Racial politics, ethnic hatreds, crime and crack tear apart the multihued fabric of New York City in this hardboiled first novel, which reads more like straight reportage than like satire or fiction. Black activist lawyer Herbert Whiffet, self-appointed champion of the people, uses inflammatory, racially divisive cases to further his career. One of his clients is a homeless black man whose habit of defecating in front of a delicatessen forces the owner into retirement. Whiffet also represents the family of a young black woman shot to death by a Hispanic cop in a drug raid; she was a gang leader's girlfriend, also said to be an informer who slept with police. . In this glum, scathing study Goldstone lambastes white liberals, black rabble-rousers, the media and a colossally inept legal apparatus for creating a system where criminals' rights count more than those of victims. He is also unsparing toward the white, idealistic assistant DA who sleeps with Whiffet, a Jewish TV reporter posing as a WASP, a ghetto drug lord and sundry others. (Mar.)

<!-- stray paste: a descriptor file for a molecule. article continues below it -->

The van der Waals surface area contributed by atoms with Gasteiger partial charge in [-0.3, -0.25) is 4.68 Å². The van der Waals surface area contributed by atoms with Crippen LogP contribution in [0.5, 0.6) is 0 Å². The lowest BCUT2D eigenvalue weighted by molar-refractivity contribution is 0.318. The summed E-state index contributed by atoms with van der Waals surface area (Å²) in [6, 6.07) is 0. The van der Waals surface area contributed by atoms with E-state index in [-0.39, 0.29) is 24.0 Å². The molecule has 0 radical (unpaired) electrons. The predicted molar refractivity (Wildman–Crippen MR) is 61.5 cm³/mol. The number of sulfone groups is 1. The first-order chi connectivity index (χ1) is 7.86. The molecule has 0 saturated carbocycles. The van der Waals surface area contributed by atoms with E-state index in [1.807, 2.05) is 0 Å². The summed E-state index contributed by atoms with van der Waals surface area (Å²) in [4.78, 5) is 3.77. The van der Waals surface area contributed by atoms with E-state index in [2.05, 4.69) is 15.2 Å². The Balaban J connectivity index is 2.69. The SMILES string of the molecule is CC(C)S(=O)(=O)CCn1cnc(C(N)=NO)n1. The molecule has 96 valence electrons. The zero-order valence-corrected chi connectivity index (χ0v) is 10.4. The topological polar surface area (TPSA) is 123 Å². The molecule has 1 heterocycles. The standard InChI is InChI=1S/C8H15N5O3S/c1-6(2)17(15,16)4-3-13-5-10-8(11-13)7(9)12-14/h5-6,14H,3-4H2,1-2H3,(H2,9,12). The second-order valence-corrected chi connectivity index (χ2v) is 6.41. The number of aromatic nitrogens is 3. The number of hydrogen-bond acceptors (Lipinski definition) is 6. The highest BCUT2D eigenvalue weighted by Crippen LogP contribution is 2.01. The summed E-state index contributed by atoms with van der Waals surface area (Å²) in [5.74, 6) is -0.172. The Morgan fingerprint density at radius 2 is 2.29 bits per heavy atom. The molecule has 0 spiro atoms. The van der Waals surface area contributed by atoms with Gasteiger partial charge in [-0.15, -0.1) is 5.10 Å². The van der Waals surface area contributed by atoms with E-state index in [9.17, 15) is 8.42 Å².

The murderous undertow of urban poverty, homelessness, racism, police brutality, political and media hucksterism, celebrity seeking and self-advertisement, drug-dealing ganglords, a welfare system that demeans those it serves, a legal system blind to its own injustices, all come under satiric scrutiny in this first novel. Its premise is that the rights of decent, hardworking people, many just a notch above poverty themselves, are being violated and mocked by clever criminals, self-seeking lawyers, issue mongers, and irresponsible broadcast journalists. Goldstone has darkly etched the despair and corruption of blighted urban life, but his tone is often too shrill and his satiric targets too often just sitting ducks to give the book the emotional depth it deserves. It does have an undeniable readability, and even the book's somewhat predictable plots have a certain fascination.--Charles Michaud, Turner Free Lib., Randolph, Mass.